It long has been known that women are at an increased risk for MS relative to men, but a recent study now raises the prospect that a woman’s childbearing status may affect her risk for earlier onset of progressive multiple sclerosis. [Zeydan 2020] A group of researchers from Mayo Clinic – who stress the need for this issue to be examined in a larger study – recently mapped disease course in 134 women and 68 men with progressive forms of MS. Those patients included both people with primary-progressive MS and those who transitioned from relapsing-remitting multiple sclerosis (RRMS) to secondary-progressive MS.

Among the women in the group, the 32 patients who had not given birth to a child had onset of progressive multiple sclerosis at an average age of 41.4 years, almost six years earlier than the average age for the 95 women who had delivered one or more children. That difference was statistically significant. Further, women who had delivered four or more children had an average age of progressive MS onset that was six years later than those who had delivered one to three children (52.6 years vs. 46.4 years, with the difference again being statistically significant).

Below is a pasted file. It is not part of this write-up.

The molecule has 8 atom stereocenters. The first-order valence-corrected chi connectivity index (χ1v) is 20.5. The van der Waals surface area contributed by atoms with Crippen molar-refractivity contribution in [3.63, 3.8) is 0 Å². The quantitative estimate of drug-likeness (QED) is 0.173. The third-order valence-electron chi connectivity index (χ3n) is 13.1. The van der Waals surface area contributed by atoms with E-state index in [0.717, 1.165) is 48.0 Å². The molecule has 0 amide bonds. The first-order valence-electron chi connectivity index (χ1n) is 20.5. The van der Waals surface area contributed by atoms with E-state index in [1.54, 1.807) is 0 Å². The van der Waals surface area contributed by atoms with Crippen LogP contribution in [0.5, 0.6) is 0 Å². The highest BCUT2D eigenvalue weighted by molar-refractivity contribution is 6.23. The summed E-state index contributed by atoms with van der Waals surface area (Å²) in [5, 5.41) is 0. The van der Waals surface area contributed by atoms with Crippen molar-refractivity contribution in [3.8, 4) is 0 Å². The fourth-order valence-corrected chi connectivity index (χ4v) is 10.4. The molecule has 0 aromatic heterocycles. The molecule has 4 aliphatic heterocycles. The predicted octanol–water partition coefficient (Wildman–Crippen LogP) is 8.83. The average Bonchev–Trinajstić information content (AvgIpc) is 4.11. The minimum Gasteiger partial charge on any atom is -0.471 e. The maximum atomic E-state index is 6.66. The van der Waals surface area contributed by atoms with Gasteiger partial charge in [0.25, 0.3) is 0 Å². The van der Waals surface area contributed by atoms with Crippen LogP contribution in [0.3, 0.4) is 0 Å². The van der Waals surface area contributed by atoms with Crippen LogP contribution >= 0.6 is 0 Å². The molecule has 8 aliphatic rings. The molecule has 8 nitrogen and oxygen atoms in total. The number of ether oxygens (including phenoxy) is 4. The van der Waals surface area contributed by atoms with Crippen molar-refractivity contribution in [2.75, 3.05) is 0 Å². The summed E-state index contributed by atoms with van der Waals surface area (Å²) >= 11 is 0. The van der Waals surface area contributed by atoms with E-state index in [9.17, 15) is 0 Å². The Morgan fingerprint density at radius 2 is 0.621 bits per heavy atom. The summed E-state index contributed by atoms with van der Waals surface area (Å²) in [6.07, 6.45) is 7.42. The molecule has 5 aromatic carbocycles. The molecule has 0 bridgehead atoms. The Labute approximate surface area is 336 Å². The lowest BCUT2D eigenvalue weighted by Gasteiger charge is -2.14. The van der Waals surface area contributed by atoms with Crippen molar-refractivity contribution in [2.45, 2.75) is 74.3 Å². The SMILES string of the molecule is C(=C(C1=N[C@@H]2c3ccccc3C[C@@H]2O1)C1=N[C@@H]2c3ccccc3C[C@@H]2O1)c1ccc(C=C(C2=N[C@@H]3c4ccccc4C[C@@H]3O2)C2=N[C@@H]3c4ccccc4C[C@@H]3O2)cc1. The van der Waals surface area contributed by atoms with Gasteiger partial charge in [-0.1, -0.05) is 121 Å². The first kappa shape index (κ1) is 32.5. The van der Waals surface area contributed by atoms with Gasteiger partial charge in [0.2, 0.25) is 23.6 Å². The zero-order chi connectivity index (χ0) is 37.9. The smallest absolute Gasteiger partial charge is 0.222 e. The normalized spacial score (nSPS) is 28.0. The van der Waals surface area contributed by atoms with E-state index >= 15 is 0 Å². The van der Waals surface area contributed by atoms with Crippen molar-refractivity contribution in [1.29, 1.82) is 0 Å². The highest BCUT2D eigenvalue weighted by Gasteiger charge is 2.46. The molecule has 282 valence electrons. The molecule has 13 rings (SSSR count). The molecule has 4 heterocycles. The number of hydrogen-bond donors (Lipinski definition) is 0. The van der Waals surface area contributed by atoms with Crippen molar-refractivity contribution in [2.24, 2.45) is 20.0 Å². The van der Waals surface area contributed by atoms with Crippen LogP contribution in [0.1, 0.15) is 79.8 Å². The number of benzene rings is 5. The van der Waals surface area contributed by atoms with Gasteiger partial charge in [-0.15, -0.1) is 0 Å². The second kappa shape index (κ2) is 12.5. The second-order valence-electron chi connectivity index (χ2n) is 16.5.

Looking at the subgroup of patients who transitioned from RRMS to secondary-progressive MS, women who had not delivered a child also had a younger average age of RRMS diagnosis compared to those who did have children (27.5 years vs. 33.0 years, a statistically significant difference). Similarly, having given birth to four or more children was associated with a later average age of RRMS diagnosis than having delivered one to three children (35.8 years vs. 32.4 years, with the difference again being statistically significant).

While the findings are intriguing, the authors note that several questions require further investigation, including “whether MS-associated factors lead to nulliparity [not having delivered a child] either by choice or due to biological reasons.”